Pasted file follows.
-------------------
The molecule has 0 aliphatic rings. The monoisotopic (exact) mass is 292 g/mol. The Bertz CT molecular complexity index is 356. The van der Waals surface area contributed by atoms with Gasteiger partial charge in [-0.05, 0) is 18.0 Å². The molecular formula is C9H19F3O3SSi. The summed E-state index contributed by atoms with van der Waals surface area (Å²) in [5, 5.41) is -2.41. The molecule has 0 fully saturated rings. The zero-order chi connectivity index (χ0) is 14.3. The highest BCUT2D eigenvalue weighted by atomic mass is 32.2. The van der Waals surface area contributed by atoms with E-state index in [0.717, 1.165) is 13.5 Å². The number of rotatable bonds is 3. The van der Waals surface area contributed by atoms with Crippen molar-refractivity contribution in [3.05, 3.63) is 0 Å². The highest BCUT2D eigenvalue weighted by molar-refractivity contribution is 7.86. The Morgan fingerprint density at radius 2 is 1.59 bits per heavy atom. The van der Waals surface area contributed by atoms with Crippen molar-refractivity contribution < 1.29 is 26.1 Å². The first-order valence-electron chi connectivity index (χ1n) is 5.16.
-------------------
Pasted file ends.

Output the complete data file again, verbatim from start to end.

The molecule has 0 aliphatic rings. The monoisotopic (exact) mass is 292 g/mol. The Bertz CT molecular complexity index is 356. The van der Waals surface area contributed by atoms with Gasteiger partial charge in [-0.05, 0) is 18.0 Å². The molecular formula is C9H19F3O3SSi. The summed E-state index contributed by atoms with van der Waals surface area (Å²) in [5, 5.41) is -2.41. The molecule has 0 fully saturated rings. The zero-order chi connectivity index (χ0) is 14.3. The highest BCUT2D eigenvalue weighted by atomic mass is 32.2. The van der Waals surface area contributed by atoms with E-state index in [0.717, 1.165) is 13.5 Å². The number of rotatable bonds is 3. The van der Waals surface area contributed by atoms with Crippen molar-refractivity contribution in [3.05, 3.63) is 0 Å². The highest BCUT2D eigenvalue weighted by molar-refractivity contribution is 7.86. The Morgan fingerprint density at radius 2 is 1.59 bits per heavy atom. The van der Waals surface area contributed by atoms with Crippen molar-refractivity contribution < 1.29 is 26.1 Å². The first-order valence-electron chi connectivity index (χ1n) is 5.16.